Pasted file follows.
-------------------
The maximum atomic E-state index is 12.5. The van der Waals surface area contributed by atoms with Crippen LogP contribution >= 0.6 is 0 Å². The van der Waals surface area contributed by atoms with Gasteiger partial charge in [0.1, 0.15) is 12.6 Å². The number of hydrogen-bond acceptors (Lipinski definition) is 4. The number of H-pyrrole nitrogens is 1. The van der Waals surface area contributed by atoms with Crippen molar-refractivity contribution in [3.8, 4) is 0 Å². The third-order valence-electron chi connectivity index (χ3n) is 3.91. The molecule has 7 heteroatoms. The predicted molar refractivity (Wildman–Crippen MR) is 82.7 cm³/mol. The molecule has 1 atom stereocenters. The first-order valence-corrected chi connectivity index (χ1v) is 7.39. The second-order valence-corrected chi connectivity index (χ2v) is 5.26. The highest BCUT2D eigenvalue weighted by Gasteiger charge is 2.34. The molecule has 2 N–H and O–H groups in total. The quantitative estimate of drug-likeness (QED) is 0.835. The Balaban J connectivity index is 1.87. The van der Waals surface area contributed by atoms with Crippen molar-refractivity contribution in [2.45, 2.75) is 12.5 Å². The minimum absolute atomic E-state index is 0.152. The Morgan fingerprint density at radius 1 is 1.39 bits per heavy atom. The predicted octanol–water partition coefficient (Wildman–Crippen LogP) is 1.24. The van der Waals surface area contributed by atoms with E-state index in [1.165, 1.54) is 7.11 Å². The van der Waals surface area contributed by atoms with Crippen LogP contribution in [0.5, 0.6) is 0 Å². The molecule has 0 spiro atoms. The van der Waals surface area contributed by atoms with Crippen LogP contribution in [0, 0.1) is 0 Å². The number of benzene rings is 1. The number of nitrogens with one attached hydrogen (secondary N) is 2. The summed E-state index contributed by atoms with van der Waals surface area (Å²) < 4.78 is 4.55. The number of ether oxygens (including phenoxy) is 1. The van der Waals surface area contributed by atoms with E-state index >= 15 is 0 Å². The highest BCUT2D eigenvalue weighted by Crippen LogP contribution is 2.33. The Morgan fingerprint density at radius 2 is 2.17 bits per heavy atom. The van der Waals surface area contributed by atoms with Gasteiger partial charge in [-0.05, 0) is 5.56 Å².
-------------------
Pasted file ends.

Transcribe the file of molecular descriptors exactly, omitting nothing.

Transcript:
The maximum atomic E-state index is 12.5. The van der Waals surface area contributed by atoms with Crippen LogP contribution >= 0.6 is 0 Å². The van der Waals surface area contributed by atoms with Gasteiger partial charge in [0.1, 0.15) is 12.6 Å². The number of hydrogen-bond acceptors (Lipinski definition) is 4. The number of H-pyrrole nitrogens is 1. The van der Waals surface area contributed by atoms with Crippen molar-refractivity contribution in [3.8, 4) is 0 Å². The third-order valence-electron chi connectivity index (χ3n) is 3.91. The molecule has 7 heteroatoms. The predicted molar refractivity (Wildman–Crippen MR) is 82.7 cm³/mol. The molecule has 1 atom stereocenters. The first-order valence-corrected chi connectivity index (χ1v) is 7.39. The second-order valence-corrected chi connectivity index (χ2v) is 5.26. The highest BCUT2D eigenvalue weighted by Gasteiger charge is 2.34. The molecule has 2 N–H and O–H groups in total. The quantitative estimate of drug-likeness (QED) is 0.835. The Balaban J connectivity index is 1.87. The van der Waals surface area contributed by atoms with Crippen molar-refractivity contribution in [2.45, 2.75) is 12.5 Å². The minimum absolute atomic E-state index is 0.152. The Morgan fingerprint density at radius 1 is 1.39 bits per heavy atom. The predicted octanol–water partition coefficient (Wildman–Crippen LogP) is 1.24. The van der Waals surface area contributed by atoms with E-state index in [1.165, 1.54) is 7.11 Å². The van der Waals surface area contributed by atoms with Crippen LogP contribution in [0.5, 0.6) is 0 Å². The molecule has 0 spiro atoms. The van der Waals surface area contributed by atoms with Crippen LogP contribution in [0, 0.1) is 0 Å². The number of benzene rings is 1. The number of nitrogens with one attached hydrogen (secondary N) is 2. The summed E-state index contributed by atoms with van der Waals surface area (Å²) < 4.78 is 4.55. The number of ether oxygens (including phenoxy) is 1. The van der Waals surface area contributed by atoms with E-state index >= 15 is 0 Å². The highest BCUT2D eigenvalue weighted by Crippen LogP contribution is 2.33. The Morgan fingerprint density at radius 2 is 2.17 bits per heavy atom. The van der Waals surface area contributed by atoms with Gasteiger partial charge in [-0.05, 0) is 5.56 Å².